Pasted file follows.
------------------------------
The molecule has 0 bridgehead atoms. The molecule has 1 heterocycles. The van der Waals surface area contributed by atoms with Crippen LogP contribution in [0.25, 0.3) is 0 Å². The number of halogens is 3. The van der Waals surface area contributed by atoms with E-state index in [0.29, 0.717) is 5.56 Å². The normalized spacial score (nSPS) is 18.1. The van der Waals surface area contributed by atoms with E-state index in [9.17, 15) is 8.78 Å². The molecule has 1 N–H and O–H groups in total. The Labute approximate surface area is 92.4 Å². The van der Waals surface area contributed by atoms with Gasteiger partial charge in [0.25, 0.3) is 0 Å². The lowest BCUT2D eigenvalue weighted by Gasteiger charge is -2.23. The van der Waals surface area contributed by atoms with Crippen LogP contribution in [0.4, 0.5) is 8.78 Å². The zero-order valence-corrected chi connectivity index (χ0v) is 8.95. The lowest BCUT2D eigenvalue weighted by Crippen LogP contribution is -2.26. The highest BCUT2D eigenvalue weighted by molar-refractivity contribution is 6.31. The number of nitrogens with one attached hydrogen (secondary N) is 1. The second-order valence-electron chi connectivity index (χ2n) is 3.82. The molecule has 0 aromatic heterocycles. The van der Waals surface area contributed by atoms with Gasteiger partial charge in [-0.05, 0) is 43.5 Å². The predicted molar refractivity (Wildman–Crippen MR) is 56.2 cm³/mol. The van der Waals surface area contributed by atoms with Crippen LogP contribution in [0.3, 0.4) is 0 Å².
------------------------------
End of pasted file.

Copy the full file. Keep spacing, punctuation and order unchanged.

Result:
The molecule has 0 bridgehead atoms. The molecule has 1 heterocycles. The van der Waals surface area contributed by atoms with Crippen LogP contribution in [0.25, 0.3) is 0 Å². The number of halogens is 3. The van der Waals surface area contributed by atoms with E-state index in [0.29, 0.717) is 5.56 Å². The normalized spacial score (nSPS) is 18.1. The van der Waals surface area contributed by atoms with E-state index in [9.17, 15) is 8.78 Å². The molecule has 1 N–H and O–H groups in total. The Labute approximate surface area is 92.4 Å². The van der Waals surface area contributed by atoms with Gasteiger partial charge in [0.25, 0.3) is 0 Å². The lowest BCUT2D eigenvalue weighted by Gasteiger charge is -2.23. The van der Waals surface area contributed by atoms with Crippen LogP contribution in [0.4, 0.5) is 8.78 Å². The zero-order valence-corrected chi connectivity index (χ0v) is 8.95. The lowest BCUT2D eigenvalue weighted by Crippen LogP contribution is -2.26. The highest BCUT2D eigenvalue weighted by molar-refractivity contribution is 6.31. The number of nitrogens with one attached hydrogen (secondary N) is 1. The second-order valence-electron chi connectivity index (χ2n) is 3.82. The molecule has 0 aromatic heterocycles. The van der Waals surface area contributed by atoms with Gasteiger partial charge in [-0.05, 0) is 43.5 Å². The predicted molar refractivity (Wildman–Crippen MR) is 56.2 cm³/mol. The van der Waals surface area contributed by atoms with Crippen LogP contribution in [0.3, 0.4) is 0 Å².